June 10, 2013

Warning Signs Your School Is On Crack

When you have a kid with special needs, there will undoubtedly come a time that you wonder if a traditional school environment is the right place for them.  We didn't have that worry until this year.  He enjoyed school, to the extent that he didn't want weekends or long holidays. He wanted to be at school, learning.

Then he got to Yr 2 and there were signs that things were not going as well as previous years.  Stomach cramps. Frequently.  Some of them were fake - to get out of school (telling in itself, right?) - some of them were real and clearly very painful, with no food-related pattern to them.  Reports of negative behaviours in the classroom increasing. Kids being deliberately mean to him. Not liking school at all anymore. "Its BORING. Nothing is interesting. I should be doing Year 4 work!"  And he was right. He does Yr 5 work at home.

Those were the little things.  Then the BIG things started.

 1. His teacher knows he cant handle more than two pieces of information at a time,  is extremely literal, and that he has attention issues. So she spends 3 minutes (his friend timed it) in class - in the midst of his hyper moments - telling him how he needed to take responsibility for his learning and blahblah about his potential and he has to stop behaving the way he is.  Erm...NEP, anyone? The conversation about his SPD? Being assessed for ASD? Anyone in there???  A 7yr old ASD kid take responsibility for his learning? Are you on crack???? 

F-Man asked me later that evening "what does 'potential' mean?"  She made him sit through a lecture that he had no hope of understanding, blaming him for the results of his own disability.  Good work, that.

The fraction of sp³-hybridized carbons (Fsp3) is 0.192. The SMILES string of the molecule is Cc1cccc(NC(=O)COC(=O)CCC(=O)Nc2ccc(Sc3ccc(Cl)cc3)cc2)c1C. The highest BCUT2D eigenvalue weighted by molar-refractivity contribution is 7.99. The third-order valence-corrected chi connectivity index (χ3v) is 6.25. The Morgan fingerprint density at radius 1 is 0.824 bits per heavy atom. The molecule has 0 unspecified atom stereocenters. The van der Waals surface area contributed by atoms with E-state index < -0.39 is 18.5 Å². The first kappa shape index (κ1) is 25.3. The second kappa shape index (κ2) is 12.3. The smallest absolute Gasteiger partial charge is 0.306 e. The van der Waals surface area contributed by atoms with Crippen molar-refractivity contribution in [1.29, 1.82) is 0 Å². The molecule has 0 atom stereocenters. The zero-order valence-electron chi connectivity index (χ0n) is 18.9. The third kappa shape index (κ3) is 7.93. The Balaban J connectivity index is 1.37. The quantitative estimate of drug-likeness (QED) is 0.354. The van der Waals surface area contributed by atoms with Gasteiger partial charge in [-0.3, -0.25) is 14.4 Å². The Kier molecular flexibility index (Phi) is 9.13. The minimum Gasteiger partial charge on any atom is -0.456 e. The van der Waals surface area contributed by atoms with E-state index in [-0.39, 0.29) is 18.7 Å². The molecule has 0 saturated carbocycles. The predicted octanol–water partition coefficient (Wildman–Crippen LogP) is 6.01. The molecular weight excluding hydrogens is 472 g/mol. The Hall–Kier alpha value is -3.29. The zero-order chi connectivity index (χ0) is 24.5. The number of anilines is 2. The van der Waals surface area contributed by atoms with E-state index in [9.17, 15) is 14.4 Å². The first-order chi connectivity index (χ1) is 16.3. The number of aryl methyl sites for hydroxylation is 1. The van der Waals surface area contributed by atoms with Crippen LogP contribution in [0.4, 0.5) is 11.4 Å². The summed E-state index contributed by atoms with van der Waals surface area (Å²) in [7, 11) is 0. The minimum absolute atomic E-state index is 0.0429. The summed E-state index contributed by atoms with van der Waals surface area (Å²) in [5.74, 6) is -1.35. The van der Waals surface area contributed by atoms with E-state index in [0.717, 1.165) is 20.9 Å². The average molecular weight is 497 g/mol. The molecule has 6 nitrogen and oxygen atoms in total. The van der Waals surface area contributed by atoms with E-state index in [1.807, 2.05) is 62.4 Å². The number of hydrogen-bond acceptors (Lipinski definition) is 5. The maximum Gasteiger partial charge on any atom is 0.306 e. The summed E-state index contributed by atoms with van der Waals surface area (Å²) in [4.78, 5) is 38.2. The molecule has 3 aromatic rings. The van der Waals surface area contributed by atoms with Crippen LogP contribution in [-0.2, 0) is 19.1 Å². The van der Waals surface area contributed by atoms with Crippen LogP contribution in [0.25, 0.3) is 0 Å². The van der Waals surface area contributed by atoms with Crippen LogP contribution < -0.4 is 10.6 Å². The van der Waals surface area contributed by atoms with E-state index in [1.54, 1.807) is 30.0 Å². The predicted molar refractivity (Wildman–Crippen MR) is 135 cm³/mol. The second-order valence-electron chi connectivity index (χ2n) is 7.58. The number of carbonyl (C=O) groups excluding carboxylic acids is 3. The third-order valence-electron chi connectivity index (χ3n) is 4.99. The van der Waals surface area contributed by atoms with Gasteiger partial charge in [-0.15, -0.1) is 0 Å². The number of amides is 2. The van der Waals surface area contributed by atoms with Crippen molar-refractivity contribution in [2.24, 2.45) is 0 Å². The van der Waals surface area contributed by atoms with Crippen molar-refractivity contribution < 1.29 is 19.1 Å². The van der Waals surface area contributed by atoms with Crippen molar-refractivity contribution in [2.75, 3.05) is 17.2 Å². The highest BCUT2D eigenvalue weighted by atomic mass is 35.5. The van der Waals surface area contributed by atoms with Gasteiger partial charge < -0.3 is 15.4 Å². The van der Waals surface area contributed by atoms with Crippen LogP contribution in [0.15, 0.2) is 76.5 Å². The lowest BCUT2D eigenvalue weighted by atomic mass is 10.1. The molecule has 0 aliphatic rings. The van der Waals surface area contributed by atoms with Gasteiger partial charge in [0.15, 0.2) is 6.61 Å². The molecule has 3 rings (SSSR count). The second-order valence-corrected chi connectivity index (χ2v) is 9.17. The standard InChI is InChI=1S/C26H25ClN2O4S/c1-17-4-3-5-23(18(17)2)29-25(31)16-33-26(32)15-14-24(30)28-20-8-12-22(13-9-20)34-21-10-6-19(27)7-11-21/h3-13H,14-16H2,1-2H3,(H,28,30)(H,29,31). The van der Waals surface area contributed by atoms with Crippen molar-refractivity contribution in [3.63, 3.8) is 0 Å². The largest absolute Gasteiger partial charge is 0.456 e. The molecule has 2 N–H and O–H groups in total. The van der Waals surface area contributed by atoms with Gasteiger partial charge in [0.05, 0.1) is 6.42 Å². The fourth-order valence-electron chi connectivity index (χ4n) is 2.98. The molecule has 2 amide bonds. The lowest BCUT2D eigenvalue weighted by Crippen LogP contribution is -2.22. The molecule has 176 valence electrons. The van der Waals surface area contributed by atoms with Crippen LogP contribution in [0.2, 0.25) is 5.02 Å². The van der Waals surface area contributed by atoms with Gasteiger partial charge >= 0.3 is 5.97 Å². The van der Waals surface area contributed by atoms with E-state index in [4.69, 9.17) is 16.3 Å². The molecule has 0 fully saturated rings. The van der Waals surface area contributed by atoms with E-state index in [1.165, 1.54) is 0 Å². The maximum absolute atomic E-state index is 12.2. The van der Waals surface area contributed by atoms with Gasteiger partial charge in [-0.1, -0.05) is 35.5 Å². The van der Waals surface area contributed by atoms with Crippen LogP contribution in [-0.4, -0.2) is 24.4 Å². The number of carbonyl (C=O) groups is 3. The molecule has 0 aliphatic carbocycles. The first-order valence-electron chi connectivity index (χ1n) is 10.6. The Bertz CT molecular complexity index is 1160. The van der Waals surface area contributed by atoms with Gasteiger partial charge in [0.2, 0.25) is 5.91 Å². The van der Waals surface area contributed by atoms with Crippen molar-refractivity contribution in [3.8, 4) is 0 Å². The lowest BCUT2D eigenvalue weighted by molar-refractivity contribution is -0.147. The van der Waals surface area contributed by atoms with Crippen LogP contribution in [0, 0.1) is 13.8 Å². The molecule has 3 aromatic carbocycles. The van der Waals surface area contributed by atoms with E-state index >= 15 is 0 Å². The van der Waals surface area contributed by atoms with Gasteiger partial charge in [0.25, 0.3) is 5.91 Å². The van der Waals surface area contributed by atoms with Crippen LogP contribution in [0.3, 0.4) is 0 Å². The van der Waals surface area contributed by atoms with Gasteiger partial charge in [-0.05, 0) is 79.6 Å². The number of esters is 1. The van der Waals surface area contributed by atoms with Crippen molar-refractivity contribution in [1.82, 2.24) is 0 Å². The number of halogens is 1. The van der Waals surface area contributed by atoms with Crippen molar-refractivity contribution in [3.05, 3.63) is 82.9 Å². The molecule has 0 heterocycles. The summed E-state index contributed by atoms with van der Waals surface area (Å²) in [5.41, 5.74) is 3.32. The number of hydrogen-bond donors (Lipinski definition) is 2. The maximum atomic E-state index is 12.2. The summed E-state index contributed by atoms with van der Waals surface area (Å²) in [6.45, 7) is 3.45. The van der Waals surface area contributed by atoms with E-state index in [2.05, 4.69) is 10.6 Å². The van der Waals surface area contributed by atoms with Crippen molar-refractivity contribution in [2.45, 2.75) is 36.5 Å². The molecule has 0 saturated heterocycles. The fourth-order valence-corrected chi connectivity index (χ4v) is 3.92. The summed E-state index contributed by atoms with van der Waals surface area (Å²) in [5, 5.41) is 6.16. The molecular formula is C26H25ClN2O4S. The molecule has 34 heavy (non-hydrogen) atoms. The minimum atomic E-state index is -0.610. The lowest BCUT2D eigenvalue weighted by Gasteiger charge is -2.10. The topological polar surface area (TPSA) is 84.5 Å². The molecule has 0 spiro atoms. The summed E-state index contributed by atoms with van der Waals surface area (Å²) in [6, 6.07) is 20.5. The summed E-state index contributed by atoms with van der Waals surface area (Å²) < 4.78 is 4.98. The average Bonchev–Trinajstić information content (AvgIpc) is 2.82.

2. Not just one, but 4 ASD kids in one class, with an SSO for 15 minutes in the morning. No other support. No pull-outs, no OT, no breaks.  Crackheads, clearly.

3. No supervision for the spectrum kids that get in trouble every single day for being extrememly rough with other kids. Hurting people (intentional or not, kids get hurt) every single day. There was never any change to the supervision levels, and the school consistently blamed other kids for what was happening. Blamed my kid for trying to defend himself.  One kid is in the office weekly for the same behaviours and has been for 3 years!  The definition of insanity is doing the same things and expecting different results.  Insane from crack.

4. We made our feelings about F-Man being in that particular class VERY clear at the end of last year due to a long-standing issue with one of the ASD kids who would be in with him.  This boy has been consistently aggressive towards him since pre-school, stabbing him with a sharpened pencil in Reception being merely one of many incidents.  So they put them in the same class.  And the crap keeps happening.  Well duh.  Here, have a pipe.

5. We agreed on the NEP in week 5 of Term 1.  Everything in it was ignored.  Everything we mentioned about how F-Man feels about certain things, how he thinks, how he approaches situations, what he can and cant do, psychologically speaking.  "He wont ask for a break. It wont ever occur to him. You have to give him the break card."  So of course, no break card was ever given.  What the actual fuck, even? 

6.  A report from the teacher for his ASD assessment in which she wrote "F-Man occasionally reaches an appropriate level of work, with significant scaffolding" which in normal speak means that "most of the time he doesn't do enough Yr 2 work to pass, but if we give him heaps and heaps of help, then he can sometimes manage Year 2."  Last year - Year 1 - he was doing Year 3 work with no "scaffolding" at all.  Hmmm...what is this telling you???  At home he is coming up with the concept of algebra all by himself.   I give up.

That report made me feel sick.  He was gone within the week, leaving the staff to think "what the hell just happened?" I'm sure.

A week after he left, Monkey-Boy mentioned to him "you seem happier".  He replied "since I left school, I haven't had to worry about B (arch nemesis with ASD) anymore."

After testing, he was immediately put up a year level with his distance ed school, the principal saying he was "more than capable of at least Yr 3 level."

Not surprisingly, the stomach cramps have disappeared completely.

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